Week 9, Last Place How To Save Your Fantasy Team
Many avid fantasy football General Managers (GM’s) spend the entire offseason preparing for their fantasy draft, and even walk out of said draft feeling great about their team, only to have the season start with enormous disappointment for them.
If you have a team that’s wildly underperforming for you, we have a few tips on how you can not only salvage your season, but maybe even make an unthinkable run to the playoffs:
Stop Holding On To Sunk Costs: One of the first things you’re taught in business classes is about “sunk costs.” Without trying to give you an MBA-level class, the key takeaway with sunk costs is that just because you made a large investment in an asset doesn’t mean you should keep trying to justify that asset, solely because of your large or expensive investment. Translated in fantasy football terms: if you devoted an early-round draft pick to someone like LeSean McCoy or Derrick Henry, stop hoarding them on your roster just because of the fact that they were a second or third round pick. Your draft picks are gone, and those “assets” you’re holding are doing you no good. You look more foolish by holding on to those worthless players than you would if you cut them and used those roster spots on players who can contribute literally anything on a weekly basis (which is more than you can say about guys like McCoy and Henry).
Play One Week At A Time – To that end, if your draft resulted in some really bad decisions in hindsight, it’s time to stop looking at your team as a product of an unsuccessful draft, and perhaps start treating it like a Daily Fantasy Sports (DFS) team of sorts: putting together new lineups every week, based on who what is available, and what the matchups that weekend look like. Since you obviously don’t have access to every single player in the NFL (like you would on a DFS lineup), you might need to do some serious “dumpster diving” on the waiver wire each week, looking for the players who might’ve been waived too prematurely, or guys who could get extra playing time because of injury. If there’s a chance those guys can contribute even for just one week, they’re worth the pickup (and subsequent release).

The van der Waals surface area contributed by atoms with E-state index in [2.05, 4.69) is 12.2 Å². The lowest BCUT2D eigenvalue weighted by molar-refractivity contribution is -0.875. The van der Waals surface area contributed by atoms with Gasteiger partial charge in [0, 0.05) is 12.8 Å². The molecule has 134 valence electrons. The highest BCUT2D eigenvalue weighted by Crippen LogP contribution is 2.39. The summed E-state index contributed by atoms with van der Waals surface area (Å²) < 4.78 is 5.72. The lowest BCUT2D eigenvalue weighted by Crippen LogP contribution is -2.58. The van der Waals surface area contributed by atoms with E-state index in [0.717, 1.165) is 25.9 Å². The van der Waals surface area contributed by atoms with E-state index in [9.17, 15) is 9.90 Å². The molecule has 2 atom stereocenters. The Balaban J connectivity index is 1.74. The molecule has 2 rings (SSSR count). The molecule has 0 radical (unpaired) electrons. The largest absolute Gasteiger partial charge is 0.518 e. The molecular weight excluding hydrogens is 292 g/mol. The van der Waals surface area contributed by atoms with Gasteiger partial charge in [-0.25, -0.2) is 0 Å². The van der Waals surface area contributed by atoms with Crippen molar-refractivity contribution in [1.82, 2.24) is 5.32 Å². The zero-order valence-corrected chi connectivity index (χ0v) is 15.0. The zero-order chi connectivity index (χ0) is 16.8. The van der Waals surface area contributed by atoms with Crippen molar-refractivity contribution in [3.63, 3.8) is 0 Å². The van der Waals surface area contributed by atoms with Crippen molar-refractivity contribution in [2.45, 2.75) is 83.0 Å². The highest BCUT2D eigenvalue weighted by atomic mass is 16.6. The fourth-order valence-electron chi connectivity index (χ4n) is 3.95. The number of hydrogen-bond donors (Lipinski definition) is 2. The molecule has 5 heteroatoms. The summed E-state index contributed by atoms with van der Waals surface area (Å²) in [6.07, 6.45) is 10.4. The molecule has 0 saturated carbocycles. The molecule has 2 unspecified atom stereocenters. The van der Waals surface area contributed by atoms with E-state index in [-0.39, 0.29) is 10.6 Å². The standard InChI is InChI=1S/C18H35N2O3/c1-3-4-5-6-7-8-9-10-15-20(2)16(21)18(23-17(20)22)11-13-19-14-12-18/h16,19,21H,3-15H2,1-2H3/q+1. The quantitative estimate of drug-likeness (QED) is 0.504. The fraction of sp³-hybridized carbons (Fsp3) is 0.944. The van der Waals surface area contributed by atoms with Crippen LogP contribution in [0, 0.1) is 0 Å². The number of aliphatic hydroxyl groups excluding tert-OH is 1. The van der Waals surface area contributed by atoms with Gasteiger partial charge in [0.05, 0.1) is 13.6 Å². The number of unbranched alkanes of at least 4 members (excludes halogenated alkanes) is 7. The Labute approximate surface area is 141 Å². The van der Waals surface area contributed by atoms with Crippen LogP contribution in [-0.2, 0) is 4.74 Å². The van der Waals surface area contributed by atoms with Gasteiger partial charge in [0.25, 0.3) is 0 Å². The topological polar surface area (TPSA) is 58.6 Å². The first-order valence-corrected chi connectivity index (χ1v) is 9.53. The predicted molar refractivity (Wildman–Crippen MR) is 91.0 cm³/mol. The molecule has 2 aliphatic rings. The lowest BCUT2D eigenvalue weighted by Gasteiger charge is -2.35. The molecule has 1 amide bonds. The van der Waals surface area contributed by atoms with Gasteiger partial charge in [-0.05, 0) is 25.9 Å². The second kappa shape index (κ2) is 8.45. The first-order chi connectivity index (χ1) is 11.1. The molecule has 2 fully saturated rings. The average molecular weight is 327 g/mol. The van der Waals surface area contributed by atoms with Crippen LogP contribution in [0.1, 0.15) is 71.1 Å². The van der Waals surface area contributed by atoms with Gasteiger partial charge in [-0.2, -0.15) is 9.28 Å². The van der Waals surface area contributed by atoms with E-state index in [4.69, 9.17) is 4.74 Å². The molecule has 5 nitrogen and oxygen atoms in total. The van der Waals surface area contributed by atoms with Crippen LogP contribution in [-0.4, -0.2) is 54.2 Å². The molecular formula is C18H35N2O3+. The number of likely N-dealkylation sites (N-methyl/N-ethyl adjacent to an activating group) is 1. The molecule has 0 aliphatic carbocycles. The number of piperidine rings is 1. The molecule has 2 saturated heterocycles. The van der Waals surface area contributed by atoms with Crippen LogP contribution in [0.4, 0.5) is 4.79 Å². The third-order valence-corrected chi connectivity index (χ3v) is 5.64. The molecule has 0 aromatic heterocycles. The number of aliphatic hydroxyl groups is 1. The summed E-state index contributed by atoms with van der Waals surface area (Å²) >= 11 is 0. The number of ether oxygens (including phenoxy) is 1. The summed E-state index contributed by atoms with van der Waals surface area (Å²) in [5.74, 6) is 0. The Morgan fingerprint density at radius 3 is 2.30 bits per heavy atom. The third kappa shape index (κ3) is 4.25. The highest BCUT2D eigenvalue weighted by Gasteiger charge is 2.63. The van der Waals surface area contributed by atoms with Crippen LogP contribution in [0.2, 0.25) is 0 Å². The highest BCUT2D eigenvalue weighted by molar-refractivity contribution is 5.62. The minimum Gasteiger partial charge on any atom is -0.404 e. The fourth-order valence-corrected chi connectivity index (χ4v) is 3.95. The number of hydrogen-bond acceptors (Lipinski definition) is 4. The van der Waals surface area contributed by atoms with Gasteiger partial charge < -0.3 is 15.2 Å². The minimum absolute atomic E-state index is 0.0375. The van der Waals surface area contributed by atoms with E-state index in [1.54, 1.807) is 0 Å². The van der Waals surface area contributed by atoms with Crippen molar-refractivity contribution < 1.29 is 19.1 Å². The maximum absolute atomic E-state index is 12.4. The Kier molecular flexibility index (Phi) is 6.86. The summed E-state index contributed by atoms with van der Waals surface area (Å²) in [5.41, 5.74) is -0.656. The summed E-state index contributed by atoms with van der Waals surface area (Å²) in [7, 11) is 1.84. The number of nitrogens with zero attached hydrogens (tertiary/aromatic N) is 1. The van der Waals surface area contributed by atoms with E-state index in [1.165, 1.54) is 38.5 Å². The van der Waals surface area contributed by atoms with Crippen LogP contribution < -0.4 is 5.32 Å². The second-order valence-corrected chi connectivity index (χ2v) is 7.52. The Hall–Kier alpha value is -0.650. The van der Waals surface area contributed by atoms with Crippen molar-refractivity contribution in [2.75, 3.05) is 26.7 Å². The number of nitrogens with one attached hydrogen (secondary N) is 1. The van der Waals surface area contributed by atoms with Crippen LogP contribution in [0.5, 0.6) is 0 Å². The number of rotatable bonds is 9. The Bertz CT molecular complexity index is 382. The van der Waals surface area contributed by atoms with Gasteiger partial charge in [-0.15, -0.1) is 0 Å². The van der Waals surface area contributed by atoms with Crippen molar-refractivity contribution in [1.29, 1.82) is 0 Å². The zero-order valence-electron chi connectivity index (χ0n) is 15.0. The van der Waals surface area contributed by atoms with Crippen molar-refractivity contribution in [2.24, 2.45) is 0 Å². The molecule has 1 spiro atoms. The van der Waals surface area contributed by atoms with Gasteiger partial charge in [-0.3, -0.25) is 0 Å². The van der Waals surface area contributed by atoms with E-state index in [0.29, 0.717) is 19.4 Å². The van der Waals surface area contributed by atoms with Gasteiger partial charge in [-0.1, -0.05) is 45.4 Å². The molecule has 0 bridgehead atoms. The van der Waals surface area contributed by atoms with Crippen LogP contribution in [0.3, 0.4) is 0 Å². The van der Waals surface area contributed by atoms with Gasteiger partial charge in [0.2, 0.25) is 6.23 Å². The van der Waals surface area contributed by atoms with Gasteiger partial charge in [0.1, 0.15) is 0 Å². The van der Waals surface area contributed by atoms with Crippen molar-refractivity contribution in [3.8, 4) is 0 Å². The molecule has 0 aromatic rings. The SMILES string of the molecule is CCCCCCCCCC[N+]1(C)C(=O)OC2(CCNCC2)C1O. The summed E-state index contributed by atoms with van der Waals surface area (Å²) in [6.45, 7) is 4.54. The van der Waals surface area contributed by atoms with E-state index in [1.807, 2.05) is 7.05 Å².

Focus On The Playoffs – This might sound rather obvious, but hear us out. Instead of trying to go from being the Oakland Raiders to the Los Angeles Rams of your league, your goal should be trying to get just enough wins to qualify for the postseason. As any veteran fantasy football player will tell you, weird things can happen in the fantasy postseason, just like they do in the real playoffs. You can’t emerge as the champion of the big dance if you don’t make it to the big dance, so your job is to focus on simply getting a ticket in. In most leagues, that’ll require you to get to six or seven wins, assuming a 13-week regular season. Take a look at the schedule ahead of you, and see which opponents you’re playing. If you’ve got a particularly brutal matchup (against a really good opponent) coming up, you might want to start making moves from now to best prepare your team/lineup for that week.